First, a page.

A Blunt Instrument
Overnight there were many, widespread reports that Egypt has severed most of it’s ties to the Internet (WSJ, CNN, Telegraph) and has also disabled SMS (text) services. What is not clear at this time is how stable the internal communications are at this time – mobile, landline, or net.
While isolating populations and breaking internal communications is probably step 4 in the “Totalitarian Handbook: How to Crush the Opposition”, this has not been tried at this scale before. My guess is that it will have precisely the opposite effect as intended, mostly because the action itself is far more disruptive than anyone realizes at this time – disruptive to the economy, to the normal interactions of the residents, for that matter, even disruptive to the actions of the government itself.
I’ll leave the considered analysis of the sociological, political, economic, and yes religious dynamics mostly to others who are undoubtedly far more qualified to think this one through … but I do want to begin to consider what impact cutting off an entire country from the net might have on that country.
In graduate school I remember attending a seminar in which the speaker (whose name eludes me right now), who was working for the Federal Reserve Bank in San Francisco at the time, told us how the US had actually implemented the freeze of Iranian funds during the then-recent hostage crisis.
The decision to freeze the funds was made in late 1979, so it turns out that after receiving a middle-of-the-night call to freeze all Iranian funds (about $8B dollars), he simply drove down to the SF Fed, walked over to the physical server that was used as a gateway for all large funds transfers (a PDP-11/70, if I remember correctly), and used a bit of tape to stick a handwritten note on the console saying something like “don’t release any Iranian funds”.
Apparently he used pretty decent tape, because that money stayed most-definitely out of Iranian hands.
While this arguably aggravated daily life in Iran, it generally functioned as intended – it caused pressure on the target country as a whole, yet did not directly impact most people within that country, at least not in a clearly discernible manner. This was one nation to another, and when considered in that context was actually a fairly targeted, precise instrument.
By all accounts Egypt is in real turmoil right now, to say the least. While it may have seemed to make sense to the present government to cut off the Internet and the ability of people to text each other, I think that the impact of the unavoidable other stuff that will happen as a result of this action will end up making the situation far worse.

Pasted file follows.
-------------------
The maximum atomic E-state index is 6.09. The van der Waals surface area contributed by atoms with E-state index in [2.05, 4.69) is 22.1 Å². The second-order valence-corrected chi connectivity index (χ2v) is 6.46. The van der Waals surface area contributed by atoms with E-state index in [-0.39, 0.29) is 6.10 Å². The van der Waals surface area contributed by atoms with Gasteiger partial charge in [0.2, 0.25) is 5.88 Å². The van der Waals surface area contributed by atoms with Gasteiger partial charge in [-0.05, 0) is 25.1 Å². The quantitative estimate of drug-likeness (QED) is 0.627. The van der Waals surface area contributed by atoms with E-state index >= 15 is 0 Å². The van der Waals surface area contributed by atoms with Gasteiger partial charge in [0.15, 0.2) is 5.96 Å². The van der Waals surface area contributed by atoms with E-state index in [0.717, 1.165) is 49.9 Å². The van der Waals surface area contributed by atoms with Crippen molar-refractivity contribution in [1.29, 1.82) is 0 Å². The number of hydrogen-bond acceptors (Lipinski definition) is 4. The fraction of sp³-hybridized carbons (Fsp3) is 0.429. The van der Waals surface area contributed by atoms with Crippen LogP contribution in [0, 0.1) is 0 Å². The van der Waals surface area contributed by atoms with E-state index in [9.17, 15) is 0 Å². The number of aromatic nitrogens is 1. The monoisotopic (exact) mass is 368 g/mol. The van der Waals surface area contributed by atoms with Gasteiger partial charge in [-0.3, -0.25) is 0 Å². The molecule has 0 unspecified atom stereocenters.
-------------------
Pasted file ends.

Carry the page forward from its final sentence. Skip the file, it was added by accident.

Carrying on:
Bad enough, I think, to perhaps be the exact action that pushes the population over the edge and topples this government.
Here are a few of the unintended / at least unavoidable reasons why (in no particular order):
- External Economic Disruption. Everything from the banks to the stock markets to all sorts of companies and individuals need to reliably communicate with their counterparts around the world to function. Breaking those will most likely hurt the Egyptian economy in entirely hard to anticipate, though likely significant, ways.
- Internal Economic Disruption. It’s probably pretty safe to assume that much of the internal Egyptian economy will grind to a halt. Yes part of that is because of the riots themselves, but a much larger part of that will be because businesses can’t communicate with their customers or each other. Pretty simple, really.
- Partial Isolation Externally. Cutting off much of the external net access will certainly create a sense of isolation; however, there will be some flow that continues. That will spread old-school, imperfectly and rather slow by comparison, yet it will spread.
- Government Disruption. This is pretty mundane but probably non-trivial – the actions of the government across a large country will probably be impeded by the lack of the very tools that are targeted here. While there’s probably official communications channels that remain functioning, much of the day to day, informal actions probably are done the way people conduct most of their lives – and that is broken now.
Too Late, We Know How to Talk With Each Other
Perhaps if Egyptians had never become accustomed to facebook, youtube, twitter, email and every other aspect of the relatively open, functional net culture / economy (or at least one that is perceived to be fairly functional – China is a net that is probably far more controlled than we all think, though done in a much more precise, subtle manner), then these actions would have much less impact.
In other words, I doubt if North Korea cutting off international internet access (such as it is) would have much of an impact on that peculiar, sad country.
But Egyptians have, like most of the world, come to expect and rely upon pervasive, fairly reliable, net services for many aspects of daily life.
Take them away and people will notice – the economy suffers, society decays, people’s lives diminish. While technology is not causing the problems that Egypt is struggling with, disrupting that technology will certainly exacerbate those problems.
Let us keep the people of Egypt in our thoughts and prayers as they move through this time of extreme uncertainty and sorrow.